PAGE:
Rethinking the Tip Tax Credit
On a rainy October morning, salon owners gathered at Five Senses Salon, Spa and Barbershop in Peoria, Illinois, for a community roundtable with U.S. Representative Darin LaHood (R-IL) on legislation he is co-sponsoring that would expand the tip tax credit to the salon industry.
Currently, salon employers are required to pay FICA taxes on tips, even though the tip income is the sole property of the service provider and the employer is not involved in the tip transaction.
In 1993, Congress granted the restaurant industry a dollar-for-dollar tax credit—now known as the 45(b) tip tax credit—on the employer’s share of FICA taxes paid on tip income above the minimum wage.
In September, LaHood and U.S. Representative Suzan DelBene (D-WA) introduced H.R. 6736 (The Small Business Tax Fairness and Compliance Simplification Act), bipartisan legislation to update the current law to provide equitable treatment and administrative relief to salon and spa owners.
In addition to promoting tax fairness, the legislation may improve tip reporting. Although nonemployer salons comprise 92% of establishments, their reported sales represent only 49% of total salon industry revenues, implying a significant underreporting of income in the nonemployer segment. This legislation includes two provisions which may reveal a valuable new source of tax revenues for the federal government by (1) allowing an Employer Tip Reporting Safe Harbor from an IRS tip audit if the employer practices proper tip reporting education, procedures, role compliance and record maintenance and (2) simplifying and coordinating income reporting between rental space owners and renters who provide professional beauty services.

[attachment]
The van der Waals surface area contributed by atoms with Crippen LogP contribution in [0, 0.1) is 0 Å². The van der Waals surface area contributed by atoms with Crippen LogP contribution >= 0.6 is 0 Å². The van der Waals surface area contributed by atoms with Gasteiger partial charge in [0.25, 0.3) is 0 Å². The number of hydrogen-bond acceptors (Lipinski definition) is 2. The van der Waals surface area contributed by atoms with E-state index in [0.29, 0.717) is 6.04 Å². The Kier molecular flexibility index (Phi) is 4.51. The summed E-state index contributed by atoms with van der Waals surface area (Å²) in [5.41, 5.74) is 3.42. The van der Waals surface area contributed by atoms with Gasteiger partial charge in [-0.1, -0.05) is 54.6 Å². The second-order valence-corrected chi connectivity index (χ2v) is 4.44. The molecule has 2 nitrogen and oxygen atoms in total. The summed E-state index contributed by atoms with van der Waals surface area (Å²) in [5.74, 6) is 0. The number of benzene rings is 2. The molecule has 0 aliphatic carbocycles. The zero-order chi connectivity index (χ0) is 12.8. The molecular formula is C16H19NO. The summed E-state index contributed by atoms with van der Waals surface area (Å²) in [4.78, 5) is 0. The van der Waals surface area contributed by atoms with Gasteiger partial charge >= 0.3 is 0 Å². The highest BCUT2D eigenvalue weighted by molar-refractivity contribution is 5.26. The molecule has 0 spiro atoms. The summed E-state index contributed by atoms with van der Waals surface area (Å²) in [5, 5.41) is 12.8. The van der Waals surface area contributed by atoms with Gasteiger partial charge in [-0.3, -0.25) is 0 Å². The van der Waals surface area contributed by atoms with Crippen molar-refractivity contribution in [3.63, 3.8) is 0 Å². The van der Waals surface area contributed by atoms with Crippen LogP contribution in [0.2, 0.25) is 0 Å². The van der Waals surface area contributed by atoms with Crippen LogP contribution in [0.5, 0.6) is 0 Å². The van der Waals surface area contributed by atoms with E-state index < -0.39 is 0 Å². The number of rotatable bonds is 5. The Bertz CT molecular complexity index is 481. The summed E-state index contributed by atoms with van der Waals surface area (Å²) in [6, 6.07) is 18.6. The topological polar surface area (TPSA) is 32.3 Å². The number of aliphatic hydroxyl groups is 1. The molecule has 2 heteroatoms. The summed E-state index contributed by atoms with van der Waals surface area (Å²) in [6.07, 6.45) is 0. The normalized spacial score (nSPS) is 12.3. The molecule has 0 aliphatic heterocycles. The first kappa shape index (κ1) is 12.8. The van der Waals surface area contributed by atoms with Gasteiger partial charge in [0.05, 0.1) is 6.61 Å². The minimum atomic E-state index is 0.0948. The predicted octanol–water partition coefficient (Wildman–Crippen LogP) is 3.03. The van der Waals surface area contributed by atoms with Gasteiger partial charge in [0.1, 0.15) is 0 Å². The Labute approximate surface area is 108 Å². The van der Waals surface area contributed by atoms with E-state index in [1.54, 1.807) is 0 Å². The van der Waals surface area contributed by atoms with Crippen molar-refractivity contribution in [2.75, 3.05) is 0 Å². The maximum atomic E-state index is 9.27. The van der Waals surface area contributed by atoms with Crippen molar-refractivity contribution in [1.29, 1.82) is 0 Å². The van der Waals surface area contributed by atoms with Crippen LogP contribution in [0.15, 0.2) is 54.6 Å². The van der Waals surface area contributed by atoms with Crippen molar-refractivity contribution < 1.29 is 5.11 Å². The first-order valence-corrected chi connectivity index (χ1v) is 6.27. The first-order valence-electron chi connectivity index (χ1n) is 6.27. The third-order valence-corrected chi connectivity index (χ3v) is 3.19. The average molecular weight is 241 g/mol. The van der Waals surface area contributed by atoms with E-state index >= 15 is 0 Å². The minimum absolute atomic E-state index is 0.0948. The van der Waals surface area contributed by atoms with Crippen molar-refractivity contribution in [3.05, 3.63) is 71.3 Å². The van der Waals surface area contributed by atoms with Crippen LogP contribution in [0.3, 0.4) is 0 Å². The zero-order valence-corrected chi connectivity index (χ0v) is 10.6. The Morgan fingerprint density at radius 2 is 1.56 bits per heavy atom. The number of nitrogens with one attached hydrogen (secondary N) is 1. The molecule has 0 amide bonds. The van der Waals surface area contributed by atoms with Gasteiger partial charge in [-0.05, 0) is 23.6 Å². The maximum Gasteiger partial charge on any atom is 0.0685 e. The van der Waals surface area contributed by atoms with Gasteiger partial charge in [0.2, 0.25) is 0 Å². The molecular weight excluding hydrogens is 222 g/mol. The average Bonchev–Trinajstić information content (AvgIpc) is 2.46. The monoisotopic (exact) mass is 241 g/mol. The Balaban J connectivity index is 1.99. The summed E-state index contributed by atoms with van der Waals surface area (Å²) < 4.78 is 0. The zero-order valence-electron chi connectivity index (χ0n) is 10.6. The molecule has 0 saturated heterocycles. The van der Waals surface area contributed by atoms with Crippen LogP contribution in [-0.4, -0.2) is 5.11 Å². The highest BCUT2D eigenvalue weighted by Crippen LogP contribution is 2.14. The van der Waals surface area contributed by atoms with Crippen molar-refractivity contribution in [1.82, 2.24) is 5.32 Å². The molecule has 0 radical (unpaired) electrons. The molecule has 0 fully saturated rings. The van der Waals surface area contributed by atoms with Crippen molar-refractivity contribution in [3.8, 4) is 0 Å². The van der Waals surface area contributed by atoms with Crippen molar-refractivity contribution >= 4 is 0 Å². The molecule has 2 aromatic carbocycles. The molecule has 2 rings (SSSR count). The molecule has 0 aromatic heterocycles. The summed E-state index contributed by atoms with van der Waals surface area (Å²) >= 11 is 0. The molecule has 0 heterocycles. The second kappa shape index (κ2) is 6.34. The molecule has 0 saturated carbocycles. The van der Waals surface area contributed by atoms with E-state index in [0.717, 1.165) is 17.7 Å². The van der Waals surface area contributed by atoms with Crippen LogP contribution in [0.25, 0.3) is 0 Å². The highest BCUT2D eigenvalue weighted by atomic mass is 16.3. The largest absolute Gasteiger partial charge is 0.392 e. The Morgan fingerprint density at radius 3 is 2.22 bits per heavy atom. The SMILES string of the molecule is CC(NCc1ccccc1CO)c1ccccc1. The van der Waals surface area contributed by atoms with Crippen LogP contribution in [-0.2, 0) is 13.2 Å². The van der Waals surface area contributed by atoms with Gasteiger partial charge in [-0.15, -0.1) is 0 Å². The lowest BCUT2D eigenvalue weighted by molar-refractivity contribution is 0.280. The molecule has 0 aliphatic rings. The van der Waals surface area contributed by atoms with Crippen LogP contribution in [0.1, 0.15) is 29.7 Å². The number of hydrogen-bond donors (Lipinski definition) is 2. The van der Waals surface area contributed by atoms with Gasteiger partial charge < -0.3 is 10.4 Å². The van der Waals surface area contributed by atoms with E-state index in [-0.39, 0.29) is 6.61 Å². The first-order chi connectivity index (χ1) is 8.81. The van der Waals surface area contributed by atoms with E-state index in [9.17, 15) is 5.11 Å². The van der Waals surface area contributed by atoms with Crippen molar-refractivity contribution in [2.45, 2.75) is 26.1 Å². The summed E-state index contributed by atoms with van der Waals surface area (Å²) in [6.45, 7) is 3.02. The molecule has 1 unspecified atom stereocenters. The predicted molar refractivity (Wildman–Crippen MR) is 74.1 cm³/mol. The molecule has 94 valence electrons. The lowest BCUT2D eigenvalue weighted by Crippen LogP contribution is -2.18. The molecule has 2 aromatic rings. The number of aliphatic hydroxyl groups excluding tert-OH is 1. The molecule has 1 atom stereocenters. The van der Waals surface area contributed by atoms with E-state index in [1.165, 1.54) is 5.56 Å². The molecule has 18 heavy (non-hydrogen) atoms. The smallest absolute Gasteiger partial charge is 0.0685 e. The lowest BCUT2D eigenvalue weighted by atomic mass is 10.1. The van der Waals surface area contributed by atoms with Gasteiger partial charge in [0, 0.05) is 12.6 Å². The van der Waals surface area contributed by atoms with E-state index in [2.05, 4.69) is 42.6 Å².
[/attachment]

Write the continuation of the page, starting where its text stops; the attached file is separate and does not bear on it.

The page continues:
“In the hair and beauty industry, where the majority of businesses are owned and operated by women and minorities, extending these businesses tax benefits and providing administrative relief when dealing with the IRS is long overdue,” LaHood says. “I look forward to continuing the dialogue started today as this legislation moves forward so we can continue to find ways to empower small businesses in our local communities.”
At the roundtable discussion, LaHood asked owners how a tip tax credit could benefit them and their businesses, and here's what they had to say:
• “In 2017, our guests showed their appreciation to our service providers with gratuities totaling $170,000. I paid for Social Security, Medicare, State Unemployment Tax and credit card fees that amounted to $19,000 in costs for which I received no revenue,” says Paola Hinton, owner of Five Senses Salon, Spa and Barbershop. “This credit could mean the difference between hiring more people, providing more education, obtaining equipment and growing my business.”
• “We are always looking to expand and grow in technology to be a step ahead, and an expanded tip tax credit would allow us to invest in technology, add services, expand the company and send bonuses out to employees,” says Nichole Corrington, owner of Capelli’s Salon in Decatur, Illinois.
• “For us, a tip tax credit could mean the ability to hire 10 more people for our growing company,” says David Hands, franchise owner of 28 Great Clips locations in Illinois.